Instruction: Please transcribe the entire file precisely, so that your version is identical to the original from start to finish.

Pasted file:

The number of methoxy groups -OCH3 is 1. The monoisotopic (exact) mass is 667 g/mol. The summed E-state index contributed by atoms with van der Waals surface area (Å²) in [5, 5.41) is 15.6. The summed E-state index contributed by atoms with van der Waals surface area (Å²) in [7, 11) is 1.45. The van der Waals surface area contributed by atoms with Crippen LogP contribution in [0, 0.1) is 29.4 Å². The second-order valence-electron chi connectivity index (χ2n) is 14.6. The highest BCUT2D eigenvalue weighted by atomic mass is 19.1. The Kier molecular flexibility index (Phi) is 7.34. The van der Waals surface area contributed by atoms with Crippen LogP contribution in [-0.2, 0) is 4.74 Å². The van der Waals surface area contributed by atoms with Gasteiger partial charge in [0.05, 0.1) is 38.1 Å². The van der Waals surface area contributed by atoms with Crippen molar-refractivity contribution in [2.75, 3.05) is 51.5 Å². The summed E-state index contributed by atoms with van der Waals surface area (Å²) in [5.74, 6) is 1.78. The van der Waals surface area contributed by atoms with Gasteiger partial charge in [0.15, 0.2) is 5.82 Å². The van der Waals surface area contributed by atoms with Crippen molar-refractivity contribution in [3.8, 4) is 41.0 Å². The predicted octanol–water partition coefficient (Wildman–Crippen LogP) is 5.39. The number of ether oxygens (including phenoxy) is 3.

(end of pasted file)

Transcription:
The number of methoxy groups -OCH3 is 1. The monoisotopic (exact) mass is 667 g/mol. The summed E-state index contributed by atoms with van der Waals surface area (Å²) in [5, 5.41) is 15.6. The summed E-state index contributed by atoms with van der Waals surface area (Å²) in [7, 11) is 1.45. The van der Waals surface area contributed by atoms with Crippen LogP contribution in [0, 0.1) is 29.4 Å². The second-order valence-electron chi connectivity index (χ2n) is 14.6. The highest BCUT2D eigenvalue weighted by atomic mass is 19.1. The Kier molecular flexibility index (Phi) is 7.34. The van der Waals surface area contributed by atoms with Crippen LogP contribution in [-0.2, 0) is 4.74 Å². The van der Waals surface area contributed by atoms with Gasteiger partial charge in [0.05, 0.1) is 38.1 Å². The van der Waals surface area contributed by atoms with Crippen molar-refractivity contribution in [2.75, 3.05) is 51.5 Å². The summed E-state index contributed by atoms with van der Waals surface area (Å²) in [5.74, 6) is 1.78. The van der Waals surface area contributed by atoms with Gasteiger partial charge in [0.15, 0.2) is 5.82 Å². The van der Waals surface area contributed by atoms with Crippen molar-refractivity contribution in [3.8, 4) is 41.0 Å². The predicted octanol–water partition coefficient (Wildman–Crippen LogP) is 5.39. The number of ether oxygens (including phenoxy) is 3.